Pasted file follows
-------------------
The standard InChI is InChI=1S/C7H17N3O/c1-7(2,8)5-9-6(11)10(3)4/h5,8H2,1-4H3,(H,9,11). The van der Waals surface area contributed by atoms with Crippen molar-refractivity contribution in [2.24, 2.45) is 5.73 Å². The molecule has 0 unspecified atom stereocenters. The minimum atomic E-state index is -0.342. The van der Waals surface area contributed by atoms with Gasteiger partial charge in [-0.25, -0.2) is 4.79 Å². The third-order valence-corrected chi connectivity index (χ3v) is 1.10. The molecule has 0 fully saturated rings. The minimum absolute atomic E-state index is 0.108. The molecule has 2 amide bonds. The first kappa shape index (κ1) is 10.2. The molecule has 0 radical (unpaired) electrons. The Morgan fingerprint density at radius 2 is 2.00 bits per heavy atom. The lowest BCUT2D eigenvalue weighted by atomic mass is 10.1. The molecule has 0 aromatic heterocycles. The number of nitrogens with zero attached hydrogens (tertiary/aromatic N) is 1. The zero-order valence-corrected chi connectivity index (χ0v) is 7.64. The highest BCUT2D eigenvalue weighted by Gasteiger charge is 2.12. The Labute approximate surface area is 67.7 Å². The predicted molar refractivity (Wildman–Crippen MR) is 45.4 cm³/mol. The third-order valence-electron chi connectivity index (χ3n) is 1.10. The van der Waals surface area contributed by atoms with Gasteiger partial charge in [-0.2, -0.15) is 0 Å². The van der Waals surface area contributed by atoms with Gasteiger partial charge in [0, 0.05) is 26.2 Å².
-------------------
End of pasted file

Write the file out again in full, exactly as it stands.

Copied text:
The standard InChI is InChI=1S/C7H17N3O/c1-7(2,8)5-9-6(11)10(3)4/h5,8H2,1-4H3,(H,9,11). The van der Waals surface area contributed by atoms with Crippen molar-refractivity contribution in [2.24, 2.45) is 5.73 Å². The molecule has 0 unspecified atom stereocenters. The minimum atomic E-state index is -0.342. The van der Waals surface area contributed by atoms with Gasteiger partial charge in [-0.25, -0.2) is 4.79 Å². The third-order valence-corrected chi connectivity index (χ3v) is 1.10. The molecule has 0 fully saturated rings. The minimum absolute atomic E-state index is 0.108. The molecule has 2 amide bonds. The first kappa shape index (κ1) is 10.2. The molecule has 0 radical (unpaired) electrons. The Morgan fingerprint density at radius 2 is 2.00 bits per heavy atom. The lowest BCUT2D eigenvalue weighted by atomic mass is 10.1. The molecule has 0 aromatic heterocycles. The number of nitrogens with zero attached hydrogens (tertiary/aromatic N) is 1. The zero-order valence-corrected chi connectivity index (χ0v) is 7.64. The highest BCUT2D eigenvalue weighted by Gasteiger charge is 2.12. The Labute approximate surface area is 67.7 Å². The predicted molar refractivity (Wildman–Crippen MR) is 45.4 cm³/mol. The third-order valence-electron chi connectivity index (χ3n) is 1.10. The van der Waals surface area contributed by atoms with Gasteiger partial charge in [-0.2, -0.15) is 0 Å². The van der Waals surface area contributed by atoms with Gasteiger partial charge in [0, 0.05) is 26.2 Å².